Finally a psychologist, a tall, well-dressed hispanic woman with curly, long black hair.  She donned a little more serious face when she greeted us.  Then she started a test.  She changed her mask to a cheerful, child-friendly face and brought a toy up. “Hi, K.  Let’s play.” At every play, she filled a form.  It seemed like the form itself was a flow-chart, that determines the next test based on the current test result.  I really don’t know how ADOS works so I’m not sure if this was correct or just my impression.  She was very careful checking the chart.

One test that shocked me was a birthday cake.  The psychologist brought up a plastic birthday cake and K, of course, didn’t blow.  I felt, “what’s wrong with not blowing a birthday cake? We’ve done only one birthday celebration at home and he was one.  He had never been to other’s birthday party.  Does this determine if he was autistic?”  The test was mostly focused on social skills, like playing with a doll (“we don’t have a single doll in my house!”).

By the time test was over and the psychologist left the room, her face looked doomed.  I didn’t need anything further.  Her face told what she was going to say.  At the same time, I felt rebellious with the fact that the tests contain some cultural contexts like blowing birthday cake.  That was a disadvantage for K.  Looking back, this was a typical symptom of DENIAL.  The characteristics of DENIAL is that the person who denies doesn’t think she is in denial.

To be continued.


Journey with K: 18 months to diagnosis #4

I was relieved and happy when my mentor signed my dissertation and gave me a handshake, “Congratulations”, and a bottle of sparkling wine. I didn’t have much time to be immersed in the relief and joy. I had to submit the copies to the official. She was quick. All she cared was whether the pages were numbered correctly. There were lots of strict rules in formatting. She flipped through the page in one swift motion. It took maybe about three seconds to look through my 250 page dissertation.  She told me that she would detect if something was wrong.  Fortunately, my dissertation passed her test and was accepted.  Next stop was binding shop in the library. I needed to have my copies bound like a book. There I also submit the paperwork and check to copyright my thesis, and ordered several book binding: one for my mentor, one for library, one for myself, and one for my husband. I remember I ordered five binding but I don’t remember whom I gave the fifth bound copy. After all, it was 13 years ago.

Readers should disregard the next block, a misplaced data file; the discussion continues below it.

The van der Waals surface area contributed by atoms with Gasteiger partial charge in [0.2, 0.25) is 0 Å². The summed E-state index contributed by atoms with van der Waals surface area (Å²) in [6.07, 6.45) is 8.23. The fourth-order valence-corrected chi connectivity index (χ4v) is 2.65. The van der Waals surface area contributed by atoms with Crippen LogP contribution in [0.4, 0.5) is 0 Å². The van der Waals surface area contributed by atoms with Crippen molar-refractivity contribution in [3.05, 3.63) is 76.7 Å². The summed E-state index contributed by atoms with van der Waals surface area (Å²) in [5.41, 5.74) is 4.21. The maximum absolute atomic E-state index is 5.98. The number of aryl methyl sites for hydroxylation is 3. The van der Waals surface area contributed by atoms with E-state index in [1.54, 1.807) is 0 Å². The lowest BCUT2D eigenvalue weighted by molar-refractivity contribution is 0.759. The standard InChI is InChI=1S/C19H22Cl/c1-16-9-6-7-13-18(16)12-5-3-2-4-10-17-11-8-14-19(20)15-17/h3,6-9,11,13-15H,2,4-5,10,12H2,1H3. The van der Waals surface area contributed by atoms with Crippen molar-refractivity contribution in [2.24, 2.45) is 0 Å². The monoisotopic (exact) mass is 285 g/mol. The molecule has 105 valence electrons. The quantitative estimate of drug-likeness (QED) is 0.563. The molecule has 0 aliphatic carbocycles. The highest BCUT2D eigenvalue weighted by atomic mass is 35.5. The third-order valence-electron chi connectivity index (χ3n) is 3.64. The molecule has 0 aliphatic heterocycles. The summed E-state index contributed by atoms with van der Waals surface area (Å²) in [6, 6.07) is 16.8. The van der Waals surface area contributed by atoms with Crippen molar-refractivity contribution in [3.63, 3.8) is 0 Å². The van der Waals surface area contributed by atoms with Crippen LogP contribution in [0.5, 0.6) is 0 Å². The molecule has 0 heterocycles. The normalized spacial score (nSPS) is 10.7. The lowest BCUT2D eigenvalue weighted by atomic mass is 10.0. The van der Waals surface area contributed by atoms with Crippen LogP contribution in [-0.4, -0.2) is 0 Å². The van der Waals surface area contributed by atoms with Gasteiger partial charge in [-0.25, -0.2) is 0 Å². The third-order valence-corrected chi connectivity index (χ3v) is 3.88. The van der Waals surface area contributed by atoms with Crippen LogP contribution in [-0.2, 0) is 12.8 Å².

I had a babysitter available for the party. My mentor and lab friends knew I could drink a lot and my mentor was somewhat worried 😉 Yet I knew I couldn’t get drunk. Once I finished all the dissertation work, I was swept with fear about K’s speech evaluation in two days. Of course he didn’t know. No one except my husband, who was a post-doc in the same lab. So everyone who passed by the hallway like other professors or janitor congratulated me and had a bottle or two of beer. (believe or not, it was absolutely okay to have a party with alcohol in the hallway of research building. We even brought bottles of beer in the lab…I’m not sure if this practice is still okay or not.)

Anyhow, I came back home with K. I was in no way in a mood to enjoy, but my husband was sort of excited. He was so happy that I finally finished my Ph.D., after lots of struggles. He supported me through my journey to Ph.D, in America!  He wasn’t concerned about the upcoming speech evaluation at all. After all, he hadn’t read all the webpages about autism and intellectual disabilities I read while printing my dissertation in the lab during the night. I didn’t want to ruin his happiness.

Then the day of speech evaluation came.

It was a small room with a huge mirror (I think observation room was attached). The SLP, a nice, middle-aged lady, cheerfully came in and played….no, TRIED to play with K.  I was shocked to see his unresponsiveness.  Was it just me who believed that K and I enjoyed playing each other?  And I was shocked to see the demand of play she introduced. Was he supposed to play THAT? He simply didn’t know how to play.

She interviewed me and my husband. I didn’t know much about child development, as I believed that each child can grow at his or her own pace and I didn’t think that being delayed was wrong…so in hindsight, I revealed my complete lack of awareness on what a 18 months old should be doing.

Then after a long, probably 5 min— my heart was pounding with fear— wait, the SLP came back. Her eyes looked wet to me.  She never made eye contact until she finished her verdict: K was probably autistic.  I was almost sure by that time that was indeed the case, but being told by a professional still had a real blow. She explained that she was not allowed to make an official diagnosis and she told me to contact his primary care pediatrician to make a referral (again!) to UC Davis MIND institute for the definitive diagnostic tests. She also told me to contact ALTA Regional center to start “early intervention”. That time, I even didn’t know the term “early intervention”!

I was crying on the way back, but I needed to get ready for our Disney vacation.

Anyway, we arrived at my apartment. I started to cry. My husband’s response was totally different.

“We probably showed him too much TV. Let’s cut back and he will be fine.”

Lucky him. I was too exhausted with my thesis as well so I didn’t have any mental room to outrage. Besides, in hindsight, part of me really wanted to believe him.

To be continued.